My dad died a long time ago, long before I had children. Yet, among other things, we are still bound by a book. It’s a hardcover edition of Mark Twain’s short stories. My dad bought it when I was a toddler and gave it to me the night before I got married, telling me that Twain’s humor and wisdom would come in handy in the years ahead. It did, and it still does.
When you share a book with someone it’s as if you’re saying “I value what’s in this book enough to want to share it with you because I value you too.” Simple sentiments become more powerful when accompanied by a book.
Parents of small children know how important “book/cuddle time” is to raising a reader and making essential connections. Parents of preteens and teens can continue to build a special closeness through books:
• Read books that you can both enjoy and then talk about them later (e.g., obvious – Harry Potter by J.K. Rowling; not-so-obvious The Help by Kathryn Stockett)
• Share a genre — humor, mystery, romance, travel, horror — when it may not be appropriate to share the same book. Conversations will morph as your child to “grows into” your reading level.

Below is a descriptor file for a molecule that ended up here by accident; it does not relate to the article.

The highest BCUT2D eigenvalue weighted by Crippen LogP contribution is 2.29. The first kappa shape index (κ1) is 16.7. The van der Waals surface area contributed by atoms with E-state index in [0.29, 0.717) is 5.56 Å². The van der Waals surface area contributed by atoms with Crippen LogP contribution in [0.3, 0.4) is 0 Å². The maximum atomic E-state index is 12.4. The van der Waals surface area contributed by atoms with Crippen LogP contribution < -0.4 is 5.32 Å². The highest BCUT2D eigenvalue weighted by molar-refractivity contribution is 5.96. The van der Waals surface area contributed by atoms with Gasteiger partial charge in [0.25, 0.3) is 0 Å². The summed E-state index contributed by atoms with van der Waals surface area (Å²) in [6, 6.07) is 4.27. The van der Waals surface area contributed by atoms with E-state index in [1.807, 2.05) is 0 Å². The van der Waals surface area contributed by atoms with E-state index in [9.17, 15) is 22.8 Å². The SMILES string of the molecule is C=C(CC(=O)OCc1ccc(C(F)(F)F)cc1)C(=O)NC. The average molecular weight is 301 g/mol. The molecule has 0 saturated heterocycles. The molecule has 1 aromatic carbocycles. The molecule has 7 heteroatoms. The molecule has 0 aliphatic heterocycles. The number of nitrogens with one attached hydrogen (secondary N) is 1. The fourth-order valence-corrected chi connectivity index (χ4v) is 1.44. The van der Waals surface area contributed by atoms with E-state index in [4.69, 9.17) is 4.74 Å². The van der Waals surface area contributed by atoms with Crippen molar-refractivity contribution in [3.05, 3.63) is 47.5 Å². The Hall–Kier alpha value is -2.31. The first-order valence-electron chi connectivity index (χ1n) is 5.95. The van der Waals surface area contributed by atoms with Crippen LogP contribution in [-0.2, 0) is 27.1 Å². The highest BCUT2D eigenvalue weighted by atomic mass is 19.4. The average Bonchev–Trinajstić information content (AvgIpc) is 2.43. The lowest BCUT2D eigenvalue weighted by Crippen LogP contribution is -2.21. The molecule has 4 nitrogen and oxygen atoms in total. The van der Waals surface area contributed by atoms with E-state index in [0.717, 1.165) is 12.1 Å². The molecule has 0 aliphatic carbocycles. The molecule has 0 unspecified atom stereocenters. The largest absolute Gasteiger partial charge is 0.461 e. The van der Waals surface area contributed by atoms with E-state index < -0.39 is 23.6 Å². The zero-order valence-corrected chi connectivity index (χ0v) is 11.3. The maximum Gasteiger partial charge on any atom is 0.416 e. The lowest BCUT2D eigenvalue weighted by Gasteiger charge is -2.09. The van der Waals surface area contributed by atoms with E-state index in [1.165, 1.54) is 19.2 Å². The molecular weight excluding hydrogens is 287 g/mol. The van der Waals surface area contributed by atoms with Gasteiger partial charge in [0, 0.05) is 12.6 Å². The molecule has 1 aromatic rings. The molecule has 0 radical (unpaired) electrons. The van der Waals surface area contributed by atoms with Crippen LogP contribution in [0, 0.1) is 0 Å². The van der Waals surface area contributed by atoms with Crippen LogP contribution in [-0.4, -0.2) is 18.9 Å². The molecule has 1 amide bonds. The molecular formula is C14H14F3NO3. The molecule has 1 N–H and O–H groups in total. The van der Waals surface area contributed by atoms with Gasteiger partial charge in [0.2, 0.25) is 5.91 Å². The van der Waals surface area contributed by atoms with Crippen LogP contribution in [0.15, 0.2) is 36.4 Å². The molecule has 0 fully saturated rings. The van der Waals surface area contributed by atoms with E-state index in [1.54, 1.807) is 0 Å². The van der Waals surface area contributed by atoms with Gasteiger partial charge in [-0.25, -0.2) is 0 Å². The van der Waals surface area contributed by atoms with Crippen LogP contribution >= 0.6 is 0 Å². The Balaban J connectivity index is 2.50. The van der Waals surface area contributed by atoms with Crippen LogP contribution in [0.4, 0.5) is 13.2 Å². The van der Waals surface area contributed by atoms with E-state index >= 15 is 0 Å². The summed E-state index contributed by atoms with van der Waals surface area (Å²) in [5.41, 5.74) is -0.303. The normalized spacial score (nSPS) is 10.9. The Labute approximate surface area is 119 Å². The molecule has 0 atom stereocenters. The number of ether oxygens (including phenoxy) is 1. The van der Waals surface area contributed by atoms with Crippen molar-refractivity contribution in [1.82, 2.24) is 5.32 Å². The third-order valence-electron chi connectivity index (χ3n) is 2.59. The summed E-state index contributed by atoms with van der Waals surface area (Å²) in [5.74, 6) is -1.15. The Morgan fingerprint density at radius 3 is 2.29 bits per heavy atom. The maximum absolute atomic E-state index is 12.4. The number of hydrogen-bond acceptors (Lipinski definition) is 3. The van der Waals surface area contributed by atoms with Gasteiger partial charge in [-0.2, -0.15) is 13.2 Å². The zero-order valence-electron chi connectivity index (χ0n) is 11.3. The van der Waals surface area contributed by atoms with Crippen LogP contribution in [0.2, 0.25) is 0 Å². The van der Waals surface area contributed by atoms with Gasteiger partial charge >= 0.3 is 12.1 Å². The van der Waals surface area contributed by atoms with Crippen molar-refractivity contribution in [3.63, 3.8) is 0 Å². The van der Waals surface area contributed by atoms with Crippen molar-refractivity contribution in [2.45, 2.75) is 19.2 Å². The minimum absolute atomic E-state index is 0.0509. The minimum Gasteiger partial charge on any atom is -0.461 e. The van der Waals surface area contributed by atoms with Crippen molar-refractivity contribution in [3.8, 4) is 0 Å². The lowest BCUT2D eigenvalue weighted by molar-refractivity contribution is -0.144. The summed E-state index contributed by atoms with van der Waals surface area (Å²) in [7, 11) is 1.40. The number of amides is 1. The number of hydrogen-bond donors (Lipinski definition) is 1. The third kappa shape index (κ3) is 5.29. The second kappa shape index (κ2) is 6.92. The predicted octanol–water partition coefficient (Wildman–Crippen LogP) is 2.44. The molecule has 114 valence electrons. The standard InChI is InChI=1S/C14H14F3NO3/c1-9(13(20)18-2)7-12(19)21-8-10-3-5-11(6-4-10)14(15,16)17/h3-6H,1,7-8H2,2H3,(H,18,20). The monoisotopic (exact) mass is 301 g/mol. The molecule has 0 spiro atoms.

• Look for authors with books that are “crossover” titles or that have been made into movies you can watch after reading the book (e.g., The Boy in the Striped Pajamas by John Boyne; Hotel on the Corner of Bitter and Sweet by Jamie Ford)
• Some authors may surprise you. If you’re reading a James Bond story by Ian Fleming maybe Chitty, Chitty, Bang, Bang – also written by Fleming – will appeal to your son or daughter.
• Look for authors that write specifically for people of all ages. Introduce books by those authors into your child’s early years and let them grow along with the author’s books (e.g., Jacqueline Woodson and Patricia McKissack offer picture books through young adult literature. Ridley Pearson and Judy Blume have written books for readers of all ages.)
• Read non-fiction books about things of interest to both of you. (Books about sports figures are favorites in our house along with books about musicians, artists, world history, poetry and space exploration.)
• Ask your son or daughter pick a book for you to read. (My 13-year old made me a fan of Edgar Allan Poe.)
• Attend author visits together at your local library or bookstore.
Yesterday, my son asked, “Mom, if you were an author, which one would you want to be?” That really got me thinking. And it got us talking.
What books have made a difference to you as a child? As a parent? What tips can you offer to strengthen a parent-child “book link” ?
Expert Mommy, Diane Asyre is a professional writer and owns Asyre Communications.